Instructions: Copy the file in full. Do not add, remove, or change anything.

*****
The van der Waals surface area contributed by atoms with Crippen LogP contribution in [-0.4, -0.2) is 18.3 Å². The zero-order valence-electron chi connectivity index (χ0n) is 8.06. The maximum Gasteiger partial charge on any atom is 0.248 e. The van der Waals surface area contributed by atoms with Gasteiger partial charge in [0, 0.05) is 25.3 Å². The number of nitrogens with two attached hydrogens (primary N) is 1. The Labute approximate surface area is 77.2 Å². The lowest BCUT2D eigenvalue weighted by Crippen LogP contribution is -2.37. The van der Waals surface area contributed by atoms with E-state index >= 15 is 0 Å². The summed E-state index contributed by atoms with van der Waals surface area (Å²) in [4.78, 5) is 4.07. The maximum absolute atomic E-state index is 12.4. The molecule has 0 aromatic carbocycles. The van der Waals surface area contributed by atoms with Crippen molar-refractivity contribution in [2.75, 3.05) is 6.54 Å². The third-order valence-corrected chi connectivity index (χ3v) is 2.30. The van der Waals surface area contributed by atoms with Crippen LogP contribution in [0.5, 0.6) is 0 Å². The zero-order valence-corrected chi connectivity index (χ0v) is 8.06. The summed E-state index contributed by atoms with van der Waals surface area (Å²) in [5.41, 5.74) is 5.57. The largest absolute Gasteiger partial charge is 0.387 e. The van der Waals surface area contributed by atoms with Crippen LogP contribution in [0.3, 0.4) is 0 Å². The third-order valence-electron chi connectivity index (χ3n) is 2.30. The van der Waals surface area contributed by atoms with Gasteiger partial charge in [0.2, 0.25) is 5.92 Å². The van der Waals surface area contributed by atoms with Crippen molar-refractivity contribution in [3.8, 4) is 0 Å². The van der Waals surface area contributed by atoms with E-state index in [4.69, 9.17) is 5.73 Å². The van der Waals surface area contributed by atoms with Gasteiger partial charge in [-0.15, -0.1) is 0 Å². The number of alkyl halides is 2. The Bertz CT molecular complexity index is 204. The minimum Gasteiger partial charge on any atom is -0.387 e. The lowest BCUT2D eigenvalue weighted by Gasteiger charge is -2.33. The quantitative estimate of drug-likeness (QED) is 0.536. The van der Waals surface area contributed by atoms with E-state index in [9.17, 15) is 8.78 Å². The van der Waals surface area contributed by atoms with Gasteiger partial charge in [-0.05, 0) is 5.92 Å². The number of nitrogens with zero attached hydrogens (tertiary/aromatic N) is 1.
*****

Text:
The van der Waals surface area contributed by atoms with Crippen LogP contribution in [-0.4, -0.2) is 18.3 Å². The zero-order valence-electron chi connectivity index (χ0n) is 8.06. The maximum Gasteiger partial charge on any atom is 0.248 e. The van der Waals surface area contributed by atoms with Gasteiger partial charge in [0, 0.05) is 25.3 Å². The number of nitrogens with two attached hydrogens (primary N) is 1. The Labute approximate surface area is 77.2 Å². The lowest BCUT2D eigenvalue weighted by Crippen LogP contribution is -2.37. The van der Waals surface area contributed by atoms with E-state index >= 15 is 0 Å². The summed E-state index contributed by atoms with van der Waals surface area (Å²) in [4.78, 5) is 4.07. The maximum absolute atomic E-state index is 12.4. The molecule has 0 aromatic carbocycles. The van der Waals surface area contributed by atoms with Crippen molar-refractivity contribution in [2.75, 3.05) is 6.54 Å². The third-order valence-corrected chi connectivity index (χ3v) is 2.30. The van der Waals surface area contributed by atoms with Crippen LogP contribution in [0.5, 0.6) is 0 Å². The zero-order valence-corrected chi connectivity index (χ0v) is 8.06. The summed E-state index contributed by atoms with van der Waals surface area (Å²) in [5.41, 5.74) is 5.57. The largest absolute Gasteiger partial charge is 0.387 e. The van der Waals surface area contributed by atoms with Crippen LogP contribution in [0.3, 0.4) is 0 Å². The third-order valence-electron chi connectivity index (χ3n) is 2.30. The van der Waals surface area contributed by atoms with Gasteiger partial charge in [0.2, 0.25) is 5.92 Å². The van der Waals surface area contributed by atoms with Crippen molar-refractivity contribution in [3.8, 4) is 0 Å². The van der Waals surface area contributed by atoms with E-state index in [4.69, 9.17) is 5.73 Å². The van der Waals surface area contributed by atoms with Gasteiger partial charge in [-0.15, -0.1) is 0 Å². The number of alkyl halides is 2. The Bertz CT molecular complexity index is 204. The minimum Gasteiger partial charge on any atom is -0.387 e. The lowest BCUT2D eigenvalue weighted by Gasteiger charge is -2.33. The quantitative estimate of drug-likeness (QED) is 0.536. The van der Waals surface area contributed by atoms with E-state index in [9.17, 15) is 8.78 Å². The van der Waals surface area contributed by atoms with Gasteiger partial charge in [-0.05, 0) is 5.92 Å². The number of nitrogens with zero attached hydrogens (tertiary/aromatic N) is 1.